Randy Sherwyn is the one-man-marching-band behind the Christmas program, “Christmas Across the Lands.” His usual day job is as program director and morning man for Beasley Broadcast’s WJPT(FM) in the Fort Myers, Fla., area. But he has a quasi-secret identity as a holiday radio special producer. He carved a few minutes out of his busy holiday schedule to talk with Radio World.
Radio World: This is your 15th year, how did this get started and did you think it would continue?
Randy Sherwyn: I had purchased a different program in the mid ’80s for a station I programmed in South Dakota. It was like $800. The next year I got it again, and there were coffee stains on the CDs — obviously it was not updated. I said to myself that one day I was going to do a radio Christmas show, update it every year and make it affordable for all stations. So in 1999 I started my show as a six-hour show with three radio stations. Now, 15 years later, “Christmas Across the Lands” is on in the U.S.A., Canada, Ireland, England, Kosovo, Guam and many other places. Plus for about six years now I am proud to have it on The American Forces Radio Network. I donate it to them every year in memory of my father, who fought in WWII. I only charge 99 bucks for any station, no matter the market. It’s never been about the $$$.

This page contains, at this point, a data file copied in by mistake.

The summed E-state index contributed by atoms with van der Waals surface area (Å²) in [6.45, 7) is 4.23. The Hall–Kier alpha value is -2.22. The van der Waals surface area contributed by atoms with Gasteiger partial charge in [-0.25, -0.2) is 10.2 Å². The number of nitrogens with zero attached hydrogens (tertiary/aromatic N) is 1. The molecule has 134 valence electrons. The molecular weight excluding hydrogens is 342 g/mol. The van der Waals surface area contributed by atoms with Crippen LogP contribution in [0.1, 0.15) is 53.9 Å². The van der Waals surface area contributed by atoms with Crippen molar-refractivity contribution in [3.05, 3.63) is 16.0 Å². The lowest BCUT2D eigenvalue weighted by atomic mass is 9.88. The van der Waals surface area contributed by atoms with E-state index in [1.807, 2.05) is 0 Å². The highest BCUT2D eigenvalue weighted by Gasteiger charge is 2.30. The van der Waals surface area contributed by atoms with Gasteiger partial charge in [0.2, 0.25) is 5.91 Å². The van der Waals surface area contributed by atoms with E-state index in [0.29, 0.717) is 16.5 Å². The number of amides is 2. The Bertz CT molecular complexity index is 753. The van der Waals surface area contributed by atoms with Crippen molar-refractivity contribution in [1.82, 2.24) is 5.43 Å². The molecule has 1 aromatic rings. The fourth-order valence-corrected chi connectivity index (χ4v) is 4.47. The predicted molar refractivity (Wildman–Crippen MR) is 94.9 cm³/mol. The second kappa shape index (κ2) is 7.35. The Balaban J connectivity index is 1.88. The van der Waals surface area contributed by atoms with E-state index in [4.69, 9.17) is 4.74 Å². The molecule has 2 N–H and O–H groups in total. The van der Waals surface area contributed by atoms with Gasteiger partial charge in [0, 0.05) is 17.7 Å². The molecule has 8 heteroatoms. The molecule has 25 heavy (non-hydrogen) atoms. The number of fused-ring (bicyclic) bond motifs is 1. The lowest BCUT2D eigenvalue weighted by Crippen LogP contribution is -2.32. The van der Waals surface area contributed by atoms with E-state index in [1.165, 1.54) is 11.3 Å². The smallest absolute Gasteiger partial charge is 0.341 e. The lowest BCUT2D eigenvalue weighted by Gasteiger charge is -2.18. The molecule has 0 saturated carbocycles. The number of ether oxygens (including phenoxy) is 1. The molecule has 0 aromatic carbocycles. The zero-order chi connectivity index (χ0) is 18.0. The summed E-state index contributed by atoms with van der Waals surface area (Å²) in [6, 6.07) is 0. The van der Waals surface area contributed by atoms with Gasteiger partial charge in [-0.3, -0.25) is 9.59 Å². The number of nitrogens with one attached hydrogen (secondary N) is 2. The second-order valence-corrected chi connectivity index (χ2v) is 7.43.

RW: Special, seasonal programming like this seems to be a lost art in radio. You’re a guy at a radio station, not the head of programming for a huge network operation dictating orders to an army of worker bees. Give us an idea of how you put this together – planning on who and what will be in the show.
Sherwyn: You’re absolutely correct. I start with my passions — radio, dogs and Christmas. I start writing in March, record it throughout the summer months. It’ll be 92 and sunny here in South Florida, and I’m inside my home studio recording and producing a show for the holidays. I get a lot of ribbing from fellow station staff, and even neighbors, about working on Christmas in the summer. It takes a lot of time, you just can’t go, “Well it’s Thanksgiving, I think I’ll do a 12-hour Christmas show!”
Many of the artists I’ve interviewed like John Lodge of The Moody Blues, Richard Marx, etc., all tell me they record their holiday songs in July! You have to, in order to market it in the fall. Same goes for me. Whenever I do a phoner with an artist throughout the year, I always save 5–10 minutes when we’re done talking about their current project for a little Christmas talk (assuming they have a holiday release in the past). I update the customs, trivia and other features throughout the year.
RW: When this show’s production is finished, it’s 12 hours of air time. That’s huge. No doubt it requires a lot of production planning.
Sherwyn: It takes at least 200 man hours every year to do it all — writing, rewriting, music selection, recording, editing and producing. The only thing I don’t do is the mastering. I like a different set of ears to do the final tweak, though I have mastered a few segments when I redo something at the last minute. Other than that, I do it all.